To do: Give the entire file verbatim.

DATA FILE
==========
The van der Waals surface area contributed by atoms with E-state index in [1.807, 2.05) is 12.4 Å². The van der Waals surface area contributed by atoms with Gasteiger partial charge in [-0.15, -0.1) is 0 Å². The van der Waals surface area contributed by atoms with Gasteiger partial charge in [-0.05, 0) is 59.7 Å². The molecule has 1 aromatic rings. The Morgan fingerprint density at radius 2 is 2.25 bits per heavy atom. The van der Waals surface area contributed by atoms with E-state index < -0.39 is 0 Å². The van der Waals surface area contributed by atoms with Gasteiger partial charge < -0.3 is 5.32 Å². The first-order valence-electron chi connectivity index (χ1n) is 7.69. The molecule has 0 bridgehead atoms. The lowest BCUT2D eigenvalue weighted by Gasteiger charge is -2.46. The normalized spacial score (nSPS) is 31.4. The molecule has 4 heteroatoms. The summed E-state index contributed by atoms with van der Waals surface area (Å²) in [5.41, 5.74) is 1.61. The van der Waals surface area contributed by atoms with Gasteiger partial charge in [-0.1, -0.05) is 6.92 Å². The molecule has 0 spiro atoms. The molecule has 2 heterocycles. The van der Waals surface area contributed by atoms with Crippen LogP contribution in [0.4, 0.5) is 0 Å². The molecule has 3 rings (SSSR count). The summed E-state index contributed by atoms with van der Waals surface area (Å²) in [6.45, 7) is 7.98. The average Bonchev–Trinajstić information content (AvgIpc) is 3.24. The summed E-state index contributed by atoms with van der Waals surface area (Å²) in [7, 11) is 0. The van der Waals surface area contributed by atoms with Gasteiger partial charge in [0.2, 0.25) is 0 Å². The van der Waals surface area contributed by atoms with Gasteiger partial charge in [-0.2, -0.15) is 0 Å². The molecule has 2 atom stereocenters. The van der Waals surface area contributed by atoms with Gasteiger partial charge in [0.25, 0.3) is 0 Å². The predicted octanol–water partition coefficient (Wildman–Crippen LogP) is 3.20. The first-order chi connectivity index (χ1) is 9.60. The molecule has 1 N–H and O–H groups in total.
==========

The van der Waals surface area contributed by atoms with E-state index in [1.807, 2.05) is 12.4 Å². The van der Waals surface area contributed by atoms with Gasteiger partial charge in [-0.15, -0.1) is 0 Å². The van der Waals surface area contributed by atoms with Gasteiger partial charge in [-0.05, 0) is 59.7 Å². The molecule has 1 aromatic rings. The Morgan fingerprint density at radius 2 is 2.25 bits per heavy atom. The van der Waals surface area contributed by atoms with E-state index < -0.39 is 0 Å². The van der Waals surface area contributed by atoms with Gasteiger partial charge < -0.3 is 5.32 Å². The first-order valence-electron chi connectivity index (χ1n) is 7.69. The molecule has 0 bridgehead atoms. The lowest BCUT2D eigenvalue weighted by Gasteiger charge is -2.46. The normalized spacial score (nSPS) is 31.4. The molecule has 4 heteroatoms. The summed E-state index contributed by atoms with van der Waals surface area (Å²) in [5.41, 5.74) is 1.61. The van der Waals surface area contributed by atoms with Gasteiger partial charge in [-0.1, -0.05) is 6.92 Å². The molecule has 0 spiro atoms. The molecule has 2 heterocycles. The van der Waals surface area contributed by atoms with Crippen LogP contribution in [0.4, 0.5) is 0 Å². The molecule has 3 rings (SSSR count). The summed E-state index contributed by atoms with van der Waals surface area (Å²) in [6.45, 7) is 7.98. The average Bonchev–Trinajstić information content (AvgIpc) is 3.24. The summed E-state index contributed by atoms with van der Waals surface area (Å²) in [7, 11) is 0. The van der Waals surface area contributed by atoms with Gasteiger partial charge in [0.2, 0.25) is 0 Å². The van der Waals surface area contributed by atoms with Gasteiger partial charge in [-0.2, -0.15) is 0 Å². The molecule has 2 atom stereocenters. The van der Waals surface area contributed by atoms with Gasteiger partial charge in [0.25, 0.3) is 0 Å². The predicted octanol–water partition coefficient (Wildman–Crippen LogP) is 3.20. The first-order chi connectivity index (χ1) is 9.60. The molecule has 1 N–H and O–H groups in total.